The second trend to watch is the slowdown in population growth over the past seven decades. Compared with participation rates, population growth has contributed more consistently to overall labor force growth from year to year. However, the size of this contribution has declined considerably since the youngest baby boomers reached working age. This declining contribution is due primarily to a trend toward lower birth rates. In the early 1950s, there were about 24 births per 1,000 people in the United States. By 2019, the birth rate had fallen by more than half to 11.4 births per 1,000 people. Looking ahead, trends in birth rates will play a large role in the size of the labor force, but migration is also a contributing factor to both population growth and the labor force. At the national level, international migration has contributed positively to population growth over time, though the pace of migration has slowed in recent years.
As states and localities seek to fill job openings and expand their labor forces and regional economies in the years ahead, past national experiences may provide guidance. Women’s mass entrance into the labor force in the 1960s and on into the 1990s provides one historical example of a large upward force on labor force participation rates. The share of women in the overall labor force increased from one-third in 1950 to 46.5 percent by 2000, and the share of dual-earner families in opposite-sex couples with children under 18 increased from 54 percent to 70 percent between 1976 and 1990 (Blau and Winkler 2017).
As populations continue to grow older in most states, several states and localities have started to experience outright population declines as individuals move away and birth rates slow. To expand their labor forces, these regions with aging and declining populations will need to increase participation rates among current residents and seek to attract new residents through domestic or international migration. Investing in initiatives that enhance the appeal of locations either financially or with higher qualities of life may be one way for states to mitigate downward pressures on their labor forces in the future.
Researchers have pointed to several contributing factors to subdued labor force participation. Briggs (2021) summarizes causes of the decrease in labor force participation such as childcare constraints, excess savings (short term), and shifted work preferences. Nie and Yang (2021) show that the increased share of retirees is not from the conventional employment-to-retirement channel but through a reduction in the flows from retirement to employment, likely due to pandemic-related health concerns. Tüzemen and Tran (2020) conclude that women were disproportionately affected by pandemic-related job losses, and Tüzemen (2021) finds that this loss was largest for women without a college degree, especially minority mothers.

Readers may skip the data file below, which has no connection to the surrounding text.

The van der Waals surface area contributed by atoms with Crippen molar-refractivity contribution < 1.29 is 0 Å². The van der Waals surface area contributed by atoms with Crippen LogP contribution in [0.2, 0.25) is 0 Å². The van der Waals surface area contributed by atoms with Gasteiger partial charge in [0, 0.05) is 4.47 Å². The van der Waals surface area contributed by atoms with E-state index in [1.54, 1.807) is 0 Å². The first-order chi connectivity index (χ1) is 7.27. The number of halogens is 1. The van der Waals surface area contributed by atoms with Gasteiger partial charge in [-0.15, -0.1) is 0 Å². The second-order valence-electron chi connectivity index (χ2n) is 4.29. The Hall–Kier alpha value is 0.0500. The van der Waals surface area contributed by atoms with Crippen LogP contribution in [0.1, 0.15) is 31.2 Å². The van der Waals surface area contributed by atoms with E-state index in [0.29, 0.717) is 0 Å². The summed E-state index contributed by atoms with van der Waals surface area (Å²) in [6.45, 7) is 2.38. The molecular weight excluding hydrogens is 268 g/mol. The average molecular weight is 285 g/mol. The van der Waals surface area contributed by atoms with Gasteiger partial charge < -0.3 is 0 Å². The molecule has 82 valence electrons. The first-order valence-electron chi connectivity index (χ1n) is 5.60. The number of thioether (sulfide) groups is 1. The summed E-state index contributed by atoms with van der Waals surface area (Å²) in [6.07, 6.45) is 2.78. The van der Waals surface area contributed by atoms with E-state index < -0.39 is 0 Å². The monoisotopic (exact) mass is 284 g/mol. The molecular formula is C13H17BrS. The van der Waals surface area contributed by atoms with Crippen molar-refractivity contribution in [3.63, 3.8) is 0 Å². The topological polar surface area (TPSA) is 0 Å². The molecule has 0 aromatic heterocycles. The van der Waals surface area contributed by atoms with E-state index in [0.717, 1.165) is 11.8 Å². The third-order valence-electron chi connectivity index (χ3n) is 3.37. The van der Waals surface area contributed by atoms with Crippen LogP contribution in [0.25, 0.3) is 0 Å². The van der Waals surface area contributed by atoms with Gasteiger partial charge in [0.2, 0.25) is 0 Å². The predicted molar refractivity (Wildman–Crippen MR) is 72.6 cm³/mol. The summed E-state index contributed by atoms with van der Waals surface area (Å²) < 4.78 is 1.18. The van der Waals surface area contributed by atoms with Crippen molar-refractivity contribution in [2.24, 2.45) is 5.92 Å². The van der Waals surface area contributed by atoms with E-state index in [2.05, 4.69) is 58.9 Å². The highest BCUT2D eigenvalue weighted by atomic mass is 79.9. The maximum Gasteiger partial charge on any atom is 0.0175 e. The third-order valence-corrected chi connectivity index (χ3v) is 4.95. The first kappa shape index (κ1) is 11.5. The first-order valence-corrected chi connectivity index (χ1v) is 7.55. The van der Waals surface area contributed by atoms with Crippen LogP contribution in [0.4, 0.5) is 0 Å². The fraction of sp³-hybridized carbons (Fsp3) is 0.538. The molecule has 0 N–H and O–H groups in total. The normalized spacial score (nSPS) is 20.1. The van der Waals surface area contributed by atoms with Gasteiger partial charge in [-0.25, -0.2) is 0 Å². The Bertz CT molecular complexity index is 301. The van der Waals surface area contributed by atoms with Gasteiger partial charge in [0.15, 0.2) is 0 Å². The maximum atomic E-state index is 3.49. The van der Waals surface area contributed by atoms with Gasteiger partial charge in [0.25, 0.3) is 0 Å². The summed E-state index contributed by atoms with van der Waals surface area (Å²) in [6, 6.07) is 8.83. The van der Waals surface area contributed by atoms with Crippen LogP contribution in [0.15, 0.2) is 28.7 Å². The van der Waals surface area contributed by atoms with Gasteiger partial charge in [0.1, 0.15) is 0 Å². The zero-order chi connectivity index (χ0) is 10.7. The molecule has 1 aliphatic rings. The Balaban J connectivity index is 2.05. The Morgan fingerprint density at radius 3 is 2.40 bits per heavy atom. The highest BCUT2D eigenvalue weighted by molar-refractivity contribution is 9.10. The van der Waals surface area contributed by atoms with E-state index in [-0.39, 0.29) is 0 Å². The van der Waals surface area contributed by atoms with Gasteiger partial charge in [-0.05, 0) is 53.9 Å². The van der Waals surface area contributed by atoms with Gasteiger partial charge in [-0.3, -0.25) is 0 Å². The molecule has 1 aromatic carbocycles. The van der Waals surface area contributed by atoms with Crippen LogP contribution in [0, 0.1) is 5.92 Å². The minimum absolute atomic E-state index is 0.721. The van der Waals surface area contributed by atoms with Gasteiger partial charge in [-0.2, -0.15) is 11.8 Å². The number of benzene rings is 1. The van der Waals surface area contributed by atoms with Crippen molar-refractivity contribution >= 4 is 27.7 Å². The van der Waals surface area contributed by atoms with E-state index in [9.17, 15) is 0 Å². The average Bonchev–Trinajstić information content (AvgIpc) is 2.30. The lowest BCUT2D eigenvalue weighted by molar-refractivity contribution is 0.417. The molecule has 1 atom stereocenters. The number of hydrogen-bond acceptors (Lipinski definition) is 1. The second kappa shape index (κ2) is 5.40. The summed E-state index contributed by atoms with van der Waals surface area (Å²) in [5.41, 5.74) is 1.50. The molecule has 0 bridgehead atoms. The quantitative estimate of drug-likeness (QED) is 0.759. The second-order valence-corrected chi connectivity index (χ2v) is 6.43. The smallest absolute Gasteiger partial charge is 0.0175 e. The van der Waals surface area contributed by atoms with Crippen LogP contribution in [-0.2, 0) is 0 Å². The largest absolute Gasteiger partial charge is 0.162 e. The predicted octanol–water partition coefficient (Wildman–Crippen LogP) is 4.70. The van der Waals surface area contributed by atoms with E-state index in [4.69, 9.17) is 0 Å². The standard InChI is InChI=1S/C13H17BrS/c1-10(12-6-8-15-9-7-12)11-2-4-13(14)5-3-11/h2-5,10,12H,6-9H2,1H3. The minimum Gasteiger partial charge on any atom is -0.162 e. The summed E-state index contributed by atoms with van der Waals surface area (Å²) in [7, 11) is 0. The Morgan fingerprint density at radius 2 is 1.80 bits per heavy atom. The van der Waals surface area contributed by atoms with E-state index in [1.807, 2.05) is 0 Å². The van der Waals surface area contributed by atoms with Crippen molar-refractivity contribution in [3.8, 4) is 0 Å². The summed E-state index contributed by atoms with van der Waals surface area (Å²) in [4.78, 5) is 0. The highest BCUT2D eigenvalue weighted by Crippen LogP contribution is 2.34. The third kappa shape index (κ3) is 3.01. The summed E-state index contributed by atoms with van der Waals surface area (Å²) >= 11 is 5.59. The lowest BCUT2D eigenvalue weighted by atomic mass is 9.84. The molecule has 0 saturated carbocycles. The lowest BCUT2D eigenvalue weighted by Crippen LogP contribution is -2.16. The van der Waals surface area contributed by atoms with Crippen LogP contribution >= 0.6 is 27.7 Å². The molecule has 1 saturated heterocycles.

Hobijn and Şahin (2021) find that cyclical movements in participation rates result in substantial downward pressure on employment during downturns and lagged upward pressure during recoveries, driven by cyclical deteriorations and improvements in job opportunities.
Blau, Francine D., and Anne E. Winkler. 2017. “External LinkWomen, Work, and Family.” National Bureau of Economic Research, working paper no. 23644, August.
Briggs, Joseph. 2021. “External LinkUS Daily: Why Isn’t Labor Force Participation Recovering?” Goldman Sachs, November 11.
Goldin, Claudia. 2006. “External LinkThe Quiet Revolution That Transformed Women’s Employment, Education, and Family.” American Economic Review, vol. 96, no. 2, pp. 1–21.
Hobijn, Bart, and Ayşegül Şahin. 2021. “External LinkMaximum Employment and the Participation Cycle.” Macroeconomic Policy in an Uneven Economy. Proceedings of the Federal Reserve Bank of Kansas City, Jackson Hole Economic Policy Symposium, September 4.
Nie, Jun, and Shu-Kuei X. Yang.2021. “External LinkWhat Has Driven the Recent Increase in Retirements?” Federal Reserve Bank of Kansas City, Economic Bulletin, August 11.
Tüzemen, Didem. 2021. “External LinkWomen without a College Degree, Especially Minority Mothers, Face a Steeper Road to Recovery.” Federal Reserve Bank of Kansas City, Economic Review, vol. 106, no. 3, pp. 5–23.
Tüzemen, Didem, and Thao Tran. 2020. “External LinkWomen Take a Bigger Hit in the First Wave of Job Losses due to COVID-19.” Federal Reserve Bank of Kansas City, Economic Bulletin, April 16.
Alison Felix is a senior policy advisor at the Federal Reserve Bank of Kansas City. Samantha Shampine is a research associate at the bank. The views expressed are those of the authors and do not necessarily reflect the positions of the Federal Reserve Bank of Kansas City or the Federal Reserve System.